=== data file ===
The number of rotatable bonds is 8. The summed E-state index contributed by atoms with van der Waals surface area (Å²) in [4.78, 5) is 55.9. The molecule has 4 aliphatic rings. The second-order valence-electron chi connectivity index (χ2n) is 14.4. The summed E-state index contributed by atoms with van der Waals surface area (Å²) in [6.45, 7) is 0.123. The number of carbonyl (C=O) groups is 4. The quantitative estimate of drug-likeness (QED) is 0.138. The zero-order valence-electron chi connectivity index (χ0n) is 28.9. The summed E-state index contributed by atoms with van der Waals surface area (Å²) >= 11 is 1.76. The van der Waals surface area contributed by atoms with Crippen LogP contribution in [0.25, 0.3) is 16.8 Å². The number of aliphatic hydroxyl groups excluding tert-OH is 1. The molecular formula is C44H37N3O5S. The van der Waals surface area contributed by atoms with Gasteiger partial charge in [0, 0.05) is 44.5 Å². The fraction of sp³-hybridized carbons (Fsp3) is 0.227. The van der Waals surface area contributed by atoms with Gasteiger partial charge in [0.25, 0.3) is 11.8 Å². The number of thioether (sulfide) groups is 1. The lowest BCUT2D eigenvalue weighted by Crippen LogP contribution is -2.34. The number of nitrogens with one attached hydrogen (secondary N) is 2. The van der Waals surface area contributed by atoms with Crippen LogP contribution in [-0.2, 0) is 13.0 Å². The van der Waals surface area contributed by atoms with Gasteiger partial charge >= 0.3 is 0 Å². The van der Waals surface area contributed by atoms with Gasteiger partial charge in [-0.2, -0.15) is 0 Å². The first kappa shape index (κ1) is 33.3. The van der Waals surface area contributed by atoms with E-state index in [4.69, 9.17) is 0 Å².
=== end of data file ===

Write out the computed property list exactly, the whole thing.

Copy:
The number of rotatable bonds is 8. The summed E-state index contributed by atoms with van der Waals surface area (Å²) in [4.78, 5) is 55.9. The molecule has 4 aliphatic rings. The second-order valence-electron chi connectivity index (χ2n) is 14.4. The summed E-state index contributed by atoms with van der Waals surface area (Å²) in [6.45, 7) is 0.123. The number of carbonyl (C=O) groups is 4. The quantitative estimate of drug-likeness (QED) is 0.138. The zero-order valence-electron chi connectivity index (χ0n) is 28.9. The summed E-state index contributed by atoms with van der Waals surface area (Å²) >= 11 is 1.76. The van der Waals surface area contributed by atoms with Crippen LogP contribution in [0.25, 0.3) is 16.8 Å². The number of aliphatic hydroxyl groups excluding tert-OH is 1. The molecular formula is C44H37N3O5S. The van der Waals surface area contributed by atoms with Gasteiger partial charge in [0, 0.05) is 44.5 Å². The fraction of sp³-hybridized carbons (Fsp3) is 0.227. The van der Waals surface area contributed by atoms with Gasteiger partial charge in [0.25, 0.3) is 11.8 Å². The number of thioether (sulfide) groups is 1. The lowest BCUT2D eigenvalue weighted by Crippen LogP contribution is -2.34. The number of nitrogens with one attached hydrogen (secondary N) is 2. The van der Waals surface area contributed by atoms with Crippen LogP contribution in [-0.2, 0) is 13.0 Å². The van der Waals surface area contributed by atoms with Gasteiger partial charge >= 0.3 is 0 Å². The van der Waals surface area contributed by atoms with Gasteiger partial charge in [-0.2, -0.15) is 0 Å². The first kappa shape index (κ1) is 33.3. The van der Waals surface area contributed by atoms with E-state index in [4.69, 9.17) is 0 Å².